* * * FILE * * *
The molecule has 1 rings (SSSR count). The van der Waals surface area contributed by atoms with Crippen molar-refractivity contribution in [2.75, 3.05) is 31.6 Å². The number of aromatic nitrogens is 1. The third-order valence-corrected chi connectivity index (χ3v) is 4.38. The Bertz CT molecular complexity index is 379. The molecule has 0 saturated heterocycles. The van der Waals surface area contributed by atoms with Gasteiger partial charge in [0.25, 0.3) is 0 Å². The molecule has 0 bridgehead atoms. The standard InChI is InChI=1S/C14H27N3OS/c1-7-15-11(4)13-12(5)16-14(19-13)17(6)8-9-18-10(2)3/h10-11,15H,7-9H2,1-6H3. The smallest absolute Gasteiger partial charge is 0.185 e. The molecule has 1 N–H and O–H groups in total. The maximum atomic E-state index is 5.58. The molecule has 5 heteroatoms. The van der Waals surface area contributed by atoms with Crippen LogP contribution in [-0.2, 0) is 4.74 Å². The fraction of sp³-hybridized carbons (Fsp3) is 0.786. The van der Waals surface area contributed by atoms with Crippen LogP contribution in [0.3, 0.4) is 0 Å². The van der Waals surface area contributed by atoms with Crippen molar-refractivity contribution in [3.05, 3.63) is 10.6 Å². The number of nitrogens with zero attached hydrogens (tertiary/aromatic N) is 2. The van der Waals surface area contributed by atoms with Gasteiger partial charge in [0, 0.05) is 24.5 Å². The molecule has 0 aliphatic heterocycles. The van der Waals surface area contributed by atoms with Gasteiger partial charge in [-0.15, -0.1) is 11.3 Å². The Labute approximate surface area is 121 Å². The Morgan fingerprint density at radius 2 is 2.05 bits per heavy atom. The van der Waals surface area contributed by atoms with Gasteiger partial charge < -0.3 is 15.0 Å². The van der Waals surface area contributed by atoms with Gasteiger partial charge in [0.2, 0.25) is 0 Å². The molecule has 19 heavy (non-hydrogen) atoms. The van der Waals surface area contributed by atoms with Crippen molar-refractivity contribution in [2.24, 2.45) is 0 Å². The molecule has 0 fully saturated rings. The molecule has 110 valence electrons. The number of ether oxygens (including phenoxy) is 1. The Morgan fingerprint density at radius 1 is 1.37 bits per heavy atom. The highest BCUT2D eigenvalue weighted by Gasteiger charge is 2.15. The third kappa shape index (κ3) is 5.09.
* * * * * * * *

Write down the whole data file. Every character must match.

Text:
The molecule has 1 rings (SSSR count). The van der Waals surface area contributed by atoms with Crippen molar-refractivity contribution in [2.75, 3.05) is 31.6 Å². The number of aromatic nitrogens is 1. The third-order valence-corrected chi connectivity index (χ3v) is 4.38. The Bertz CT molecular complexity index is 379. The molecule has 0 saturated heterocycles. The van der Waals surface area contributed by atoms with Gasteiger partial charge in [0.25, 0.3) is 0 Å². The molecule has 0 bridgehead atoms. The standard InChI is InChI=1S/C14H27N3OS/c1-7-15-11(4)13-12(5)16-14(19-13)17(6)8-9-18-10(2)3/h10-11,15H,7-9H2,1-6H3. The smallest absolute Gasteiger partial charge is 0.185 e. The molecule has 1 N–H and O–H groups in total. The maximum atomic E-state index is 5.58. The molecule has 5 heteroatoms. The van der Waals surface area contributed by atoms with Crippen LogP contribution in [-0.2, 0) is 4.74 Å². The fraction of sp³-hybridized carbons (Fsp3) is 0.786. The van der Waals surface area contributed by atoms with Crippen LogP contribution in [0.3, 0.4) is 0 Å². The van der Waals surface area contributed by atoms with Crippen molar-refractivity contribution in [3.05, 3.63) is 10.6 Å². The number of nitrogens with zero attached hydrogens (tertiary/aromatic N) is 2. The van der Waals surface area contributed by atoms with Gasteiger partial charge in [0, 0.05) is 24.5 Å². The molecule has 0 aliphatic heterocycles. The van der Waals surface area contributed by atoms with Gasteiger partial charge in [-0.15, -0.1) is 11.3 Å². The Labute approximate surface area is 121 Å². The Morgan fingerprint density at radius 2 is 2.05 bits per heavy atom. The van der Waals surface area contributed by atoms with Gasteiger partial charge < -0.3 is 15.0 Å². The van der Waals surface area contributed by atoms with Gasteiger partial charge in [0.2, 0.25) is 0 Å². The molecule has 19 heavy (non-hydrogen) atoms. The van der Waals surface area contributed by atoms with Crippen molar-refractivity contribution in [2.24, 2.45) is 0 Å². The molecule has 0 fully saturated rings. The molecule has 110 valence electrons. The number of ether oxygens (including phenoxy) is 1. The Morgan fingerprint density at radius 1 is 1.37 bits per heavy atom. The highest BCUT2D eigenvalue weighted by Gasteiger charge is 2.15. The third kappa shape index (κ3) is 5.09.